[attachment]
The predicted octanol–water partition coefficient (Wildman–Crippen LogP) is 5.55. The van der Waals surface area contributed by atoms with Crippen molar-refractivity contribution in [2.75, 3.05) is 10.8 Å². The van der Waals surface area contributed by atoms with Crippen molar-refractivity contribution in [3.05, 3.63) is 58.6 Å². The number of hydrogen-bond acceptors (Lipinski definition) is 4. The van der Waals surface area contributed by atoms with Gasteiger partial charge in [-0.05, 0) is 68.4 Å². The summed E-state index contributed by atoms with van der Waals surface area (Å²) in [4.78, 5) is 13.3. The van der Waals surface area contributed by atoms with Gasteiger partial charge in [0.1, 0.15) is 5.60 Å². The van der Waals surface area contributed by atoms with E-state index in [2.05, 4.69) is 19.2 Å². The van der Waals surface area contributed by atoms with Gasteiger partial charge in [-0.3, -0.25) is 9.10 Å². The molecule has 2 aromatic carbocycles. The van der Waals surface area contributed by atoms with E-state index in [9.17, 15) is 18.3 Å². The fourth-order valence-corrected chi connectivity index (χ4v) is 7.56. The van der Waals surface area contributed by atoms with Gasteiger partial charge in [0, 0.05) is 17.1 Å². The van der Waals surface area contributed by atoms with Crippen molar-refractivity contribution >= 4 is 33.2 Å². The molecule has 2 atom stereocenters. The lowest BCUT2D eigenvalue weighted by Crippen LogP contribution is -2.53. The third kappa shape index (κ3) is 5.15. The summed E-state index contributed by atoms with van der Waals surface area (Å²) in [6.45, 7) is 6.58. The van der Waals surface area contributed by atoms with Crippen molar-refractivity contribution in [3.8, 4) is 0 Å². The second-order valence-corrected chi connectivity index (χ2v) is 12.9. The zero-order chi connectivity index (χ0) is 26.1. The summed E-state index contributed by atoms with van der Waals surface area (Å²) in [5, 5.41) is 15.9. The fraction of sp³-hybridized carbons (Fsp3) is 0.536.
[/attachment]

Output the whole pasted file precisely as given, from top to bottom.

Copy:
The predicted octanol–water partition coefficient (Wildman–Crippen LogP) is 5.55. The van der Waals surface area contributed by atoms with Crippen molar-refractivity contribution in [2.75, 3.05) is 10.8 Å². The van der Waals surface area contributed by atoms with Crippen molar-refractivity contribution in [3.05, 3.63) is 58.6 Å². The number of hydrogen-bond acceptors (Lipinski definition) is 4. The van der Waals surface area contributed by atoms with Gasteiger partial charge in [-0.05, 0) is 68.4 Å². The summed E-state index contributed by atoms with van der Waals surface area (Å²) in [4.78, 5) is 13.3. The van der Waals surface area contributed by atoms with Gasteiger partial charge in [0.1, 0.15) is 5.60 Å². The van der Waals surface area contributed by atoms with E-state index in [2.05, 4.69) is 19.2 Å². The van der Waals surface area contributed by atoms with Gasteiger partial charge in [-0.3, -0.25) is 9.10 Å². The molecule has 2 aromatic carbocycles. The van der Waals surface area contributed by atoms with E-state index in [9.17, 15) is 18.3 Å². The fourth-order valence-corrected chi connectivity index (χ4v) is 7.56. The van der Waals surface area contributed by atoms with Gasteiger partial charge in [0, 0.05) is 17.1 Å². The van der Waals surface area contributed by atoms with Crippen molar-refractivity contribution >= 4 is 33.2 Å². The molecule has 2 atom stereocenters. The lowest BCUT2D eigenvalue weighted by Crippen LogP contribution is -2.53. The third kappa shape index (κ3) is 5.15. The summed E-state index contributed by atoms with van der Waals surface area (Å²) in [6.45, 7) is 6.58. The van der Waals surface area contributed by atoms with Crippen molar-refractivity contribution in [3.8, 4) is 0 Å². The second-order valence-corrected chi connectivity index (χ2v) is 12.9. The zero-order chi connectivity index (χ0) is 26.1. The summed E-state index contributed by atoms with van der Waals surface area (Å²) in [5, 5.41) is 15.9. The fraction of sp³-hybridized carbons (Fsp3) is 0.536.